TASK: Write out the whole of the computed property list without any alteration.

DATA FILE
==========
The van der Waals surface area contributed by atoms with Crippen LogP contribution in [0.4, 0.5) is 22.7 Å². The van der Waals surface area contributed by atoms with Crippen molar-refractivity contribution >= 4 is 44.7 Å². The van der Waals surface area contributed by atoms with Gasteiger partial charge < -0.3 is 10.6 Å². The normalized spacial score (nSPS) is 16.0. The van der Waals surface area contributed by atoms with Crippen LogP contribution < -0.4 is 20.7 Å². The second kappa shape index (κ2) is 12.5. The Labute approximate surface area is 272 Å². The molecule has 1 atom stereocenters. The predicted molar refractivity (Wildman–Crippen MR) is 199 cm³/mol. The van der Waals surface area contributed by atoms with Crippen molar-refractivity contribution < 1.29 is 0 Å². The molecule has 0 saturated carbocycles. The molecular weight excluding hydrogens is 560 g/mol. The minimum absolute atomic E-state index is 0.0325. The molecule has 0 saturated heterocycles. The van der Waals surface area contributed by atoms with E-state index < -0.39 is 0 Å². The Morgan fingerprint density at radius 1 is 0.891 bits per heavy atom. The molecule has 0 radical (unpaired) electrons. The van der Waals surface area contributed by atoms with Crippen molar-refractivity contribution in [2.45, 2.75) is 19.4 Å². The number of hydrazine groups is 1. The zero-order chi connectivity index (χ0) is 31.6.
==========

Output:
The van der Waals surface area contributed by atoms with Crippen LogP contribution in [0.4, 0.5) is 22.7 Å². The van der Waals surface area contributed by atoms with Crippen molar-refractivity contribution >= 4 is 44.7 Å². The van der Waals surface area contributed by atoms with Gasteiger partial charge < -0.3 is 10.6 Å². The normalized spacial score (nSPS) is 16.0. The van der Waals surface area contributed by atoms with Crippen LogP contribution < -0.4 is 20.7 Å². The second kappa shape index (κ2) is 12.5. The Labute approximate surface area is 272 Å². The molecule has 1 atom stereocenters. The predicted molar refractivity (Wildman–Crippen MR) is 199 cm³/mol. The van der Waals surface area contributed by atoms with Crippen molar-refractivity contribution < 1.29 is 0 Å². The molecule has 0 saturated carbocycles. The molecular weight excluding hydrogens is 560 g/mol. The minimum absolute atomic E-state index is 0.0325. The molecule has 0 saturated heterocycles. The van der Waals surface area contributed by atoms with E-state index < -0.39 is 0 Å². The Morgan fingerprint density at radius 1 is 0.891 bits per heavy atom. The molecule has 0 radical (unpaired) electrons. The van der Waals surface area contributed by atoms with Crippen molar-refractivity contribution in [2.45, 2.75) is 19.4 Å². The number of hydrazine groups is 1. The zero-order chi connectivity index (χ0) is 31.6.